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  • Mary Shelley's Guido, Genoa, and Janus
  • Scott Wiggins and Alexander Gourlay

Mary Shelley's 1831 short story "Transformation" was commissioned for the annual anthology The Keepsake, which at the time was one of several popular collections of illustrated fiction, essays, and poetry promoted as gifts for women. In the story, Guido, a Renaissance rake, tells in first-person retrospect how he evolved from an arrogant wastrel into "Guido il Cortese," a prodigy of politeness, following an encounter with a demonic dwarf personifying his own ugly impulses. As in many works of the Romantic era, the confrontation between natural and supernatural occurs at the seashore, where Guido finds himself after alienating his entire terrestrial acquaintance. The grotesque demon suddenly emerges from an apparent shipwreck and proposes to borrow Guido's handsome appearance for three days in exchange for a treasure chest. They part, and when his alternative self does not return as promised, Guido follows him and discovers to his horror that, hidden in Guido's handsome shape, the demon has humbly conciliated those who had banished him and is on the verge of marrying his childhood sweetheart. At the climax of the story Guido's human and demonic forms struggle, but then apparently coalesce and live happily ever after with Guido's beloved soulmate Juliet.

The notes on "Transformation" in a recent collection of thematically related works edited by Susan Wolfson and Barry Qualls thoroughly document the paronomastic dualities and other symbolic wordplay in Shelley's story, but one particularly appropriate detail, Guido's home city, has not yet been recognized as significant—in at least two different ways, as it turns out.1 Guido begins the account of his transformation by saying, emphatically, "Genoa! my birth place—proud city!" (121). The last two words evoke a famous epithet, "Genoa la Superba" ("Genoa the Proud"), said to reflect the ostentatious marble architecture [End Page 37] of the city; Guido describes himself as proud Genoa's proper native, one "born with the most imperious, haughty, tameless spirit with which ever mortal was gifted" (121–22). But Genoa had additional associations that are mirrored in Guido's character: accounts going back to the classical era derive "Genoa" from the name of its putative founder, "Janus," identified variously as either a mortal king, a hero, or the Roman god; a related tradition connects the city's geography with the two faces of the god, in that Genoa, too, has two faces, with one looking to the sea and the other to the land.2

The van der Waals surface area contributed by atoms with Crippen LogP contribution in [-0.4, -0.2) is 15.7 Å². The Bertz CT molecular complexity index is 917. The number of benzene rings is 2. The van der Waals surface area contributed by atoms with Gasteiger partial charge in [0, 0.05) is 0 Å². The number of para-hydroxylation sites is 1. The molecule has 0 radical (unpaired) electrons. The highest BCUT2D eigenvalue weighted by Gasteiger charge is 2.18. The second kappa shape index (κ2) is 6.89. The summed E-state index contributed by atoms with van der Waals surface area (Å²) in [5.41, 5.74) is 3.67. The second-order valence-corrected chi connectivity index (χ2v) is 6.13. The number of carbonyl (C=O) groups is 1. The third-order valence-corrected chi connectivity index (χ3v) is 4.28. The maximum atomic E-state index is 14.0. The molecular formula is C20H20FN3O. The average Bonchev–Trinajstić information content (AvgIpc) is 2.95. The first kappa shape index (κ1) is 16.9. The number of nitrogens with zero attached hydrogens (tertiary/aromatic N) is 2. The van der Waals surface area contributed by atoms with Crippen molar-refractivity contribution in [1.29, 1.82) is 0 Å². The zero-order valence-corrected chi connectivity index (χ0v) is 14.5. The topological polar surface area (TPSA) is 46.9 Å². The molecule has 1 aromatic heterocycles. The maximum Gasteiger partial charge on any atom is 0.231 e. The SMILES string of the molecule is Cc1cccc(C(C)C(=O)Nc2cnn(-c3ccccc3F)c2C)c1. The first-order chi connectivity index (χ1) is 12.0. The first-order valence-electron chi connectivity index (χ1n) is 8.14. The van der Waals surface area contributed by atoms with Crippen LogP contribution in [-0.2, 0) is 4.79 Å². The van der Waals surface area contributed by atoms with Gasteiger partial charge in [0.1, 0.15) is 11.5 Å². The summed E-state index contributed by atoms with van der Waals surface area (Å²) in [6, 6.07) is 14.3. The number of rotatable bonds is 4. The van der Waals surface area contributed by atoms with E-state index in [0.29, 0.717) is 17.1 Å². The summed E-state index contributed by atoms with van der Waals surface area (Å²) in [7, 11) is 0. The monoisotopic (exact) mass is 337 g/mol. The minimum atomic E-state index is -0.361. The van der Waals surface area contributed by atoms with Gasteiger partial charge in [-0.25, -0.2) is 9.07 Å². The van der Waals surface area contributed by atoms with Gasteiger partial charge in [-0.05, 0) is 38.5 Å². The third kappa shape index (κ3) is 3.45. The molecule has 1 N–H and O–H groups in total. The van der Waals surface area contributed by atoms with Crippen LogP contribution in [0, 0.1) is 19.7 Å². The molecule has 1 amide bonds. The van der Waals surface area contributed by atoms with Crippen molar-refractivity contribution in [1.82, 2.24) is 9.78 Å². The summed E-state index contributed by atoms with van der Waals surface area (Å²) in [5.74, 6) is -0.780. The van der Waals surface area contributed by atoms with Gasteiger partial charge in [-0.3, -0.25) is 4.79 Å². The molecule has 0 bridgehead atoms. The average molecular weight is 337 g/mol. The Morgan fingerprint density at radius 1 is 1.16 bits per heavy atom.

Mary Shelley spent an unhappy year in Genoa after Percy's death in 1822 and would have had many opportunities to hear of the traditional connection of Genoa to Janus. She could have seen in person the Latin inscription in Genoa's Cathedral of San Lorenzo that identifies "'… JAN[US] P[RI]MU[S] REX ITALIE * DE PROGENIE GIGANTIU[M] …" as the founder of the city, and the legends associating Genoa with the god and his worship are mentioned in numerous histories and guidebooks.3 In tying Guido's identity to Genoa, Shelley could exploit both of its traditional attributes: its pride and its Januslike doubleness. Furthermore, Guido's crisis on the shore is represented in a symbolic geography that corresponds with that of the city, poised between the emotional, irrational sea and the sober, pragmatic land.4

When the two Guidos collide in the story's violent finale, the demon abruptly vanishes, indicating that Guido has subsumed and concealed his demonic aspect rather than conquering or casting it off. As he attacks his handsome self the temporarily monstrous Guido shouts, "O loathsome and foul-shaped wretch!" (134), but then the mature Guido il Cortese politely interrupts his own narrative, declaring, "I need not repeat epithets, all tending, as it appeared, to rail at a person [End Page 38] I at present feel some partiality for" (134). The word "partiality" punningly suggests that as he looks back in maturity, Guido recognizes and accepts the monstrous "person" as an essential part of himself.5 Shelley's tale is thus less straightforwardly moralistic than it might at first appear to be, in that the maturation of the Byronic...


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pp. 37-39
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